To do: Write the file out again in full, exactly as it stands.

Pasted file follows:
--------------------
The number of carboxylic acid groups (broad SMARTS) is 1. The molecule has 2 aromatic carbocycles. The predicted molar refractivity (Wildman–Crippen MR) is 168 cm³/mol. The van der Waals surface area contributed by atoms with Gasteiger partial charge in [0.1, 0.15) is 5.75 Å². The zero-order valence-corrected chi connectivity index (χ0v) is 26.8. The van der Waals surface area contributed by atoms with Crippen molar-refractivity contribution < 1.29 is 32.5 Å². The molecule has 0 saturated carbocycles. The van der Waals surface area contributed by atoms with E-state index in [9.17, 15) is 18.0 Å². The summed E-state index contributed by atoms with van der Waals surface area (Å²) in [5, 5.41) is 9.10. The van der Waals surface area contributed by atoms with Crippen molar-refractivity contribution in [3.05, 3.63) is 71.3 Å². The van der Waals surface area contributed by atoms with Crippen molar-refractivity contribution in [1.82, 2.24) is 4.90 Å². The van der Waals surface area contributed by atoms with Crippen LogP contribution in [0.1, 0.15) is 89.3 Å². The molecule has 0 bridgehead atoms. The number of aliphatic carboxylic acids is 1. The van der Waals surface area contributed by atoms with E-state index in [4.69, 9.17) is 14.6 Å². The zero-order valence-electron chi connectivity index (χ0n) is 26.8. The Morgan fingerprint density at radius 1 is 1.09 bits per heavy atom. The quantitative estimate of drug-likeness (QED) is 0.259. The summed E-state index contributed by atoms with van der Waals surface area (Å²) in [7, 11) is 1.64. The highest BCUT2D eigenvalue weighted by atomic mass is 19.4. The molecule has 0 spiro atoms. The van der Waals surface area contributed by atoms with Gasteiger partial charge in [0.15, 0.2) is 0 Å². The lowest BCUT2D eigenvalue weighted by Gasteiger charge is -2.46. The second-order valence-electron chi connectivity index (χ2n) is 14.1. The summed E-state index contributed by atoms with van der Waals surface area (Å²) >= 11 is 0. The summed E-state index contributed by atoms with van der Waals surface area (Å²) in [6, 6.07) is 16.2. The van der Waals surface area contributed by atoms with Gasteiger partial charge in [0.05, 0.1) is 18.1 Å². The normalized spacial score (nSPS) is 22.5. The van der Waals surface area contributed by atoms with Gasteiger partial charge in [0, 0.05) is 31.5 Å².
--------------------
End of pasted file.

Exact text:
The number of carboxylic acid groups (broad SMARTS) is 1. The molecule has 2 aromatic carbocycles. The predicted molar refractivity (Wildman–Crippen MR) is 168 cm³/mol. The van der Waals surface area contributed by atoms with Gasteiger partial charge in [0.1, 0.15) is 5.75 Å². The zero-order valence-corrected chi connectivity index (χ0v) is 26.8. The van der Waals surface area contributed by atoms with Crippen molar-refractivity contribution < 1.29 is 32.5 Å². The molecule has 0 saturated carbocycles. The van der Waals surface area contributed by atoms with E-state index in [9.17, 15) is 18.0 Å². The summed E-state index contributed by atoms with van der Waals surface area (Å²) in [5, 5.41) is 9.10. The van der Waals surface area contributed by atoms with Crippen molar-refractivity contribution in [3.05, 3.63) is 71.3 Å². The van der Waals surface area contributed by atoms with Crippen molar-refractivity contribution in [1.82, 2.24) is 4.90 Å². The van der Waals surface area contributed by atoms with Crippen LogP contribution in [0.1, 0.15) is 89.3 Å². The molecule has 0 bridgehead atoms. The number of aliphatic carboxylic acids is 1. The van der Waals surface area contributed by atoms with E-state index in [4.69, 9.17) is 14.6 Å². The zero-order valence-electron chi connectivity index (χ0n) is 26.8. The Morgan fingerprint density at radius 1 is 1.09 bits per heavy atom. The quantitative estimate of drug-likeness (QED) is 0.259. The summed E-state index contributed by atoms with van der Waals surface area (Å²) in [7, 11) is 1.64. The highest BCUT2D eigenvalue weighted by atomic mass is 19.4. The molecule has 0 spiro atoms. The van der Waals surface area contributed by atoms with Gasteiger partial charge in [0.15, 0.2) is 0 Å². The lowest BCUT2D eigenvalue weighted by Gasteiger charge is -2.46. The second-order valence-electron chi connectivity index (χ2n) is 14.1. The summed E-state index contributed by atoms with van der Waals surface area (Å²) >= 11 is 0. The summed E-state index contributed by atoms with van der Waals surface area (Å²) in [6, 6.07) is 16.2. The van der Waals surface area contributed by atoms with Gasteiger partial charge in [0.05, 0.1) is 18.1 Å². The normalized spacial score (nSPS) is 22.5. The van der Waals surface area contributed by atoms with Gasteiger partial charge in [0, 0.05) is 31.5 Å².